Investor appetite for REITs ramps up in Gulf

New apartments stand under construction at the Al Qasr residential project, built by Dar Al-Arkan Real Estate Development Co., in Riyadh, Saudi Arabia, on Wednesday, Oct. 13, 2010. Builders in the Persian Gulf region, hit by slumping orders in their home countries, are eager to expand in Saudi Arabia when lending picks up. Photographer: Waseem Obaidi/Bloomberg via Getty Images
Updated 03 July 2018
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Investor appetite for REITs ramps up in Gulf

LONDON: Regional appetite for real estate investment traded funds (REIT) is ramping up, say market experts, as investors get to grips with the relatively new financial instrument and authorities throw themselves behind promotional campaigns.
In Saudi Arabia, Riyadh-based Mefic Capital is expected to list its new REIT on the Tadawul exchange this month following a successful subscription period in May.
The company will list SR879.5 million ($235 million) of its REIT units following a successful subscription period in April and May, joining the 13 REITs currently listed on the exchange.
Over in the UAE, the Dubai Financial Market (DFM) on Sunday signed an agreement with Dubai Land Department to promote the listing of REITs by providing various incentives to companies.
The DFM is also set to develop a new platform for the listing and trading of REITs, said Essa Kazim, chairman of the DFM, in a statement on July 1.
Simon Townsend, head of valuation, advisory and consulting at CBRE Middle East, said that Gulf markets were becoming more aware of such funds.
“The region has seen a growth of these REIT funds as the market has become more familiar with these vehicles and structures,” Townsend told Arab News.
The use of REITs allows investors to gain exposure to the real estate market through allowing the collective ownership of fully-constructed real estate assets that generate regular income.
The market for these types of funds has been growing throughout the Gulf since the the first REIT was launched in 2014 on Nasdaq Dubai.
Since then, Abu Dhabi, Saudi Arabia and Bahrain have all brought in regulatory frameworks for the use and listing of the funds. Oman finalized its regulation at the beginning of the year.
Townsend said the structure is particularly appealing to smaller investors keen on obtaining real estate exposure.
“Investors whether individuals or small/mid-size investment groups have been able to invest with clarity in components of the real estate market that traditionally have seen high barriers to entry such as large-scale commercial properties where entry prices have historically only enabled the larger investors to benefit,” he said.
Mefic Capital’s REIT will provide investors access to the Saudi and UAE real estate market through eight properties. Only Saudi citizens or companies with a Saudi presence exclusively will be able to invest in the fund.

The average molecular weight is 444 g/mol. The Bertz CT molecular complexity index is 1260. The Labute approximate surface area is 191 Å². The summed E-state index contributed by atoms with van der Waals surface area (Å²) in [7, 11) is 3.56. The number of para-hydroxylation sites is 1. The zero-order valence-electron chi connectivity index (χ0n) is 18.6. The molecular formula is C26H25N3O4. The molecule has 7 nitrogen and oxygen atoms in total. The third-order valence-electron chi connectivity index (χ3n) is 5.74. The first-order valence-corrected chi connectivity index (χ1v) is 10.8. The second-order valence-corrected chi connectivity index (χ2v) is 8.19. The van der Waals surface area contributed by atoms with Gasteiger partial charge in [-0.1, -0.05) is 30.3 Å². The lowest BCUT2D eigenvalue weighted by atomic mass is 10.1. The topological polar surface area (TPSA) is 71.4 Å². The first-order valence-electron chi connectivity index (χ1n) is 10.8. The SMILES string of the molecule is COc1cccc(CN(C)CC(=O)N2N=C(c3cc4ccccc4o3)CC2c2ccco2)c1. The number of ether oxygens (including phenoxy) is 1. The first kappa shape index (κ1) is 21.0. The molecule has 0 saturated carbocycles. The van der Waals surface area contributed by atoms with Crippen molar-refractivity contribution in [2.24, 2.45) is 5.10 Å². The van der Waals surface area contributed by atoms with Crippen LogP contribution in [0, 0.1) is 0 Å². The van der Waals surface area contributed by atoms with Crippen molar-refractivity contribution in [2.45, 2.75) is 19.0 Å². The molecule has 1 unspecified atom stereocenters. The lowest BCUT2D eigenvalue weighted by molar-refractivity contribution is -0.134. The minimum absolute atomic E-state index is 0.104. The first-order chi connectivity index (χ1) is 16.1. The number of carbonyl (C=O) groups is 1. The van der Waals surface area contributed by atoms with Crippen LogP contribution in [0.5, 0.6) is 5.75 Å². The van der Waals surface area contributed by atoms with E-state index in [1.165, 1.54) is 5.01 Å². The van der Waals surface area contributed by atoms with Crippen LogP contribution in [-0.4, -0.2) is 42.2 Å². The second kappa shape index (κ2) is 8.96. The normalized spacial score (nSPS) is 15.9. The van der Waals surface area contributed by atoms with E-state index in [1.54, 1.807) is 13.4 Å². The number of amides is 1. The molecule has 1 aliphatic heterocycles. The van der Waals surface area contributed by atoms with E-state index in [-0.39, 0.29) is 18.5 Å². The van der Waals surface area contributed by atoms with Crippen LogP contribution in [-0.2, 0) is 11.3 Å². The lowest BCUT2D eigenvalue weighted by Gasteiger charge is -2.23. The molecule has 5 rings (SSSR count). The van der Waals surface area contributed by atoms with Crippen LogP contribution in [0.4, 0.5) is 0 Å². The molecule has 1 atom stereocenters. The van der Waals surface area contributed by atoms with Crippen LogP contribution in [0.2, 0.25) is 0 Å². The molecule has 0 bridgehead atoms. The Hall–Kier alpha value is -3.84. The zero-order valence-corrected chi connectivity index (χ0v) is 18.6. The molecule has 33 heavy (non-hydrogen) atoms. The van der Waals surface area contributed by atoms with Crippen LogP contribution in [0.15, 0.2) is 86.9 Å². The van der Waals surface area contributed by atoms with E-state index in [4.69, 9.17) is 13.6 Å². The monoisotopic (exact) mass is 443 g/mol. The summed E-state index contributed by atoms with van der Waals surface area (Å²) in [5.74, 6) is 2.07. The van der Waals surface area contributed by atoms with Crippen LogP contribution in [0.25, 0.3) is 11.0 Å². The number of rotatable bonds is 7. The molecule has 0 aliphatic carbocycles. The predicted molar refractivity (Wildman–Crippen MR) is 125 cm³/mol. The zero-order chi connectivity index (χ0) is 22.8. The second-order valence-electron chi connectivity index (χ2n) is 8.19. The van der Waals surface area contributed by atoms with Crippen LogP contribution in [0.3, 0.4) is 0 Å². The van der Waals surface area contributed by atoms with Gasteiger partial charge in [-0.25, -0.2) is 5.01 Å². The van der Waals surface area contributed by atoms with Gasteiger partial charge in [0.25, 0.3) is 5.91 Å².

Management fees have been set at 0.35 percent, with a guaranteed minimum 2 percent annual return when the fund doesn’t meet a 5 percent investment threshold, making it the first listed real estate fund in Saudi Arabia to have a guaranteed return.
The success of the 1.23 billion riyal REIT demonstrates market demand for this kind of instrument, said Alain Sfeir, corporate partner at Clyde & Co. in Saudi Arabia, the law firm that advised Mefic Capital, in a statement.
“The size of the fund’s public offering gives you an indication of the appetite for Saudi diversified investment opportunites at the moment,” he said.

Decoder

What are REITs?

Real Estate Investment Traded Funds, or REITs, are financial instruments that allow all types of investors to obtain investment exposure to the Real Estate Market. This is achieved through collective ownership of constructed developed real estate qualified to generate periodic and rental income. REITs can invest locally, regionally and globally, where the total asset value outside the Kingdom shall not exceed 25% of the fund's total asset value. (Source: Tadawul.com)


Abu Dhabi Commercial Bank picks Barclays to advise on merger

Updated 15 November 2018
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Abu Dhabi Commercial Bank picks Barclays to advise on merger

  • Potential merger involves ADCB, Union National Bank (UNB) and Al Hilal Bank
  • A merger of the trio could create an entity with around $113 billion in assets

ABU DHABI: Barclays has been appointed by Abu Dhabi Commercial Bank (ADCB) to advise on a potential merger plan involving Union National Bank (UNB) and Al Hilal Bank, banking sources told Reuters.
The merger, announced by the banks in September, is the latest consolidation among state-owned companies in the United Arab Emirates’ (UAE) capital.
ADCB, majority owned by the Abu Dhabi government and the second largest bank in the emirate after First Abu Dhabi Bank (FAB), declined to comment. Barclays also declined to comment.
If it goes ahead, a merger of the trio could create an entity with around $113 billion in assets, according to Refinitiv data, and the UAE’s third-biggest lender after FAB and Emirates NBD.
A separate source said two banks could be created out of the consolidation, with the conventional banking units of ADCB and UNB merging to create one lender.
Another could be formed through combining the Islamic banking units of ADCB and UNB, along with Al Hilal.
AlKhaleej newspaper reported the same arrangement was being considered last month, citing sources.
The tie-up was at an early stage, UAE Central Bank governor Mubarak Rashed Al-Mansoori told reporters last week on the sidelines of a conference, adding he expected more consolidation in the future.
FAB was created by last year’s merger between National Bank of Abu Dhabi and First Gulf Bank.
The emirate of Sharjah is weighing a merger between three of its banks — Bank of Sharjah, Invest Bank and United Arab Bank, Reuters reported in September, citing sources.